|US7849922||Dec 14, 2010||Shell Oil Company||In situ recovery from residually heated sections in a hydrocarbon containing formation|
|US7860377||Apr 21, 2006||Dec 28, 2010||Shell Oil Company||Subsurface connection methods for subsurface heaters|
|US7866385||Apr 20, 2007||Jan 11, 2011||Shell Oil Company||Power systems utilizing the heat of produced formation fluid|
|US7866386||Oct 13, 2008||Jan 11, 2011||Shell Oil Company||In situ oxidation of subsurface formations|
|US7866388||Jan 11, 2011||Shell Oil Company||High temperature methods for forming oxidizer fuel|
|US7912358||Apr 20, 2007||Mar 22, 2011||Shell Oil Company||Alternate energy source usage for in situ heat treatment processes|
|US7931086||Apr 18, 2008||Apr 26, 2011||Shell Oil Company||Heating systems for heating subsurface formations|
|US7942197||Apr 21, 2006||May 17, 2011||Shell Oil Company||Methods and systems for producing fluid from an in situ conversion process|
|US7942203||May 17, 2011||Shell Oil Company||Thermal processes for subsurface formations|
|US7950453||Apr 18, 2008||May 31, 2011||Shell Oil Company||Downhole burner systems and methods for heating subsurface formations|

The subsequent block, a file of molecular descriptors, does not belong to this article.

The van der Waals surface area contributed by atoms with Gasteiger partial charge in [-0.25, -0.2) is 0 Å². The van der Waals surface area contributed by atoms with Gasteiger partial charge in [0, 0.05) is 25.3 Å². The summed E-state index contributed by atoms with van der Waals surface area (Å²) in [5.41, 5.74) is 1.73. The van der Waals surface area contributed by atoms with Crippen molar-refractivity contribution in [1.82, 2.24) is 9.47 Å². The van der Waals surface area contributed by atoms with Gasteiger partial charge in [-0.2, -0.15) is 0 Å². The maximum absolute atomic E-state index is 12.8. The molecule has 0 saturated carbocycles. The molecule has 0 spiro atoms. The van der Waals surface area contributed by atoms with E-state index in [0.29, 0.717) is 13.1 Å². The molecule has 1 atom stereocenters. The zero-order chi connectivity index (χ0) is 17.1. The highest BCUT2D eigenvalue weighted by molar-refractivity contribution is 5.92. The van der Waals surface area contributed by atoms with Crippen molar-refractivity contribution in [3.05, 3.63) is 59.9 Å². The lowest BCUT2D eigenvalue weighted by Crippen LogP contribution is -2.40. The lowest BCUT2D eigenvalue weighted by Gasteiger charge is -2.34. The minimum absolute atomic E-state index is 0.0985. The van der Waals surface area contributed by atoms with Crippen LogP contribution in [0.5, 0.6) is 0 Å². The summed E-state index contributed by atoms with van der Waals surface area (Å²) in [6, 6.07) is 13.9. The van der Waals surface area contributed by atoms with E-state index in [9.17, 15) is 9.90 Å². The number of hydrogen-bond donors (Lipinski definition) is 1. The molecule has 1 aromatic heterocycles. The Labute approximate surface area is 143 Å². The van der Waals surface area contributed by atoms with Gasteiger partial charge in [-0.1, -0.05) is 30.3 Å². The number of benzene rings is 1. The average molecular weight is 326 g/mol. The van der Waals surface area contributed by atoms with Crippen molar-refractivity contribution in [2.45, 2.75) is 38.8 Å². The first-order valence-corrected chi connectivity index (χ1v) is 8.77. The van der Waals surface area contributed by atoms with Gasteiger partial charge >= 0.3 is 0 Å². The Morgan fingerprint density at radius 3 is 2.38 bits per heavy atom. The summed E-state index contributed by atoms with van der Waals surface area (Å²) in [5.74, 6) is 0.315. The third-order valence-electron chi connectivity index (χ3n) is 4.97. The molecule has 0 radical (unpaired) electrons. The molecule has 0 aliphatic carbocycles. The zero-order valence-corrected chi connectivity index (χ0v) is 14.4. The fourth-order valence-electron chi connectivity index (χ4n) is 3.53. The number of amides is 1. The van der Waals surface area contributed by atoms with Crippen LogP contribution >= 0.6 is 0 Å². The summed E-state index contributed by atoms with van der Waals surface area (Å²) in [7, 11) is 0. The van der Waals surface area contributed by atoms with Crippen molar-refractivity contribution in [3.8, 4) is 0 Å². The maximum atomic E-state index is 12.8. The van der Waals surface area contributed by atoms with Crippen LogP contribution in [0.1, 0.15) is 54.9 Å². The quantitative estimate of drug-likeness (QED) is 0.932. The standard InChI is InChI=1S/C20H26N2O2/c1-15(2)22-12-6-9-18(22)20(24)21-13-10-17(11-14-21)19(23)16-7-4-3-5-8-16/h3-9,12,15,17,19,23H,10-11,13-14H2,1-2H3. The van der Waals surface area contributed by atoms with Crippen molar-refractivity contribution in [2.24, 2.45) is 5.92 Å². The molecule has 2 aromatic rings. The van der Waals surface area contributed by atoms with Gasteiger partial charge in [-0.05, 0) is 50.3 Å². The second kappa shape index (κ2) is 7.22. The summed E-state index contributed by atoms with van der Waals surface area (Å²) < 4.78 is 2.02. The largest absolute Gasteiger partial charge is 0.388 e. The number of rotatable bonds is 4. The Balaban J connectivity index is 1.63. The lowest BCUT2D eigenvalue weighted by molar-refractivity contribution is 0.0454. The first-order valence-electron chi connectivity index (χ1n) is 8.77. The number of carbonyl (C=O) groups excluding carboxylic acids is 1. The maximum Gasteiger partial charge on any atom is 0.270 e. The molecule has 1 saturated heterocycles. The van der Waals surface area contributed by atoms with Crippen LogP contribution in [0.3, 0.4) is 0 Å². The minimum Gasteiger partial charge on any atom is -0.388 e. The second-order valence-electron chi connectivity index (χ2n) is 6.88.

|US7986869||Apr 21, 2006||Jul 26, 2011||Shell Oil Company||Varying properties along lengths of temperature limited heaters|
|US8011451||Sep 6, 2011||Shell Oil Company||Ranging methods for developing wellbores in subsurface formations|
|US8027571||Sep 27, 2011||Shell Oil Company||In situ conversion process systems utilizing wellbores in at least two regions of a formation|
|US8042610||Oct 25, 2011||Shell Oil Company||Parallel heater system for subsurface formations|
|US8070840||Apr 21, 2006||Dec 6, 2011||Shell Oil Company||Treatment of gas from an in situ conversion process|
|US8083813||Dec 27, 2011||Shell Oil Company||Methods of producing transportation fuel|
|US8113272||Oct 13, 2008||Feb 14, 2012||Shell Oil Company||Three-phase heaters with common overburden sections for heating subsurface formations|
|US8146661||Oct 13, 2008||Apr 3, 2012||Shell Oil Company||Cryogenic treatment of gas|
|US8146669||Oct 13, 2008||Apr 3, 2012||Shell Oil Company||Multi-step heater deployment in a subsurface formation|
|US8151880||Dec 9, 2010||Apr 10, 2012||Shell Oil Company||Methods of making transportation fuel|
|US8151907||Apr 10, 2009||Apr 10, 2012||Shell Oil Company||Dual motor systems and non-rotating sensors for use in developing wellbores in subsurface formations|
|US8162059||Apr 24, 2012||Shell Oil Company||Induction heaters used to heat subsurface formations|
|US8162405||Apr 24, 2012||Shell Oil Company||Using tunnels for treating subsurface hydrocarbon containing formations|
|US8172335||May 8, 2012||Shell Oil Company||Electrical current flow between tunnels for use in heating subsurface hydrocarbon containing formations|